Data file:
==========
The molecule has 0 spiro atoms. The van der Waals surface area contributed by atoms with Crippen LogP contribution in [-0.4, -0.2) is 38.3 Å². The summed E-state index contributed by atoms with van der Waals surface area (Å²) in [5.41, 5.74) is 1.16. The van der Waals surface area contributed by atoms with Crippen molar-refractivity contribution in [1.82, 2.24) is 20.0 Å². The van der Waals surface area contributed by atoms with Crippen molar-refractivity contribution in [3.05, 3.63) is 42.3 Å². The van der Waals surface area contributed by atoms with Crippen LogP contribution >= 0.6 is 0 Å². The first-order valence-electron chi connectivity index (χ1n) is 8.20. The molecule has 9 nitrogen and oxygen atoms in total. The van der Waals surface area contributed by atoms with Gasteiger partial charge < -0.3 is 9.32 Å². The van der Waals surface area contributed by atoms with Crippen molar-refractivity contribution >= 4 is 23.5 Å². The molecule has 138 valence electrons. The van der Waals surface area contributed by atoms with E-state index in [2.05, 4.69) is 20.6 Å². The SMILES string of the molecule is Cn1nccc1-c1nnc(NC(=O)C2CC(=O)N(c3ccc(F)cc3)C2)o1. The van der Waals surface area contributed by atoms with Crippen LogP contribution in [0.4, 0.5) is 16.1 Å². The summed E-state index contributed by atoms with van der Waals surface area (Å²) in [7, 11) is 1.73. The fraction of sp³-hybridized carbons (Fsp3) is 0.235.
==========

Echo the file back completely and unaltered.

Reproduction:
The molecule has 0 spiro atoms. The van der Waals surface area contributed by atoms with Crippen LogP contribution in [-0.4, -0.2) is 38.3 Å². The summed E-state index contributed by atoms with van der Waals surface area (Å²) in [5.41, 5.74) is 1.16. The van der Waals surface area contributed by atoms with Crippen molar-refractivity contribution in [1.82, 2.24) is 20.0 Å². The van der Waals surface area contributed by atoms with Crippen molar-refractivity contribution in [3.05, 3.63) is 42.3 Å². The van der Waals surface area contributed by atoms with Crippen LogP contribution >= 0.6 is 0 Å². The first-order valence-electron chi connectivity index (χ1n) is 8.20. The molecule has 9 nitrogen and oxygen atoms in total. The van der Waals surface area contributed by atoms with Gasteiger partial charge < -0.3 is 9.32 Å². The van der Waals surface area contributed by atoms with Crippen molar-refractivity contribution >= 4 is 23.5 Å². The molecule has 138 valence electrons. The van der Waals surface area contributed by atoms with E-state index in [2.05, 4.69) is 20.6 Å². The SMILES string of the molecule is Cn1nccc1-c1nnc(NC(=O)C2CC(=O)N(c3ccc(F)cc3)C2)o1. The van der Waals surface area contributed by atoms with Crippen LogP contribution in [0.4, 0.5) is 16.1 Å². The summed E-state index contributed by atoms with van der Waals surface area (Å²) in [7, 11) is 1.73. The fraction of sp³-hybridized carbons (Fsp3) is 0.235.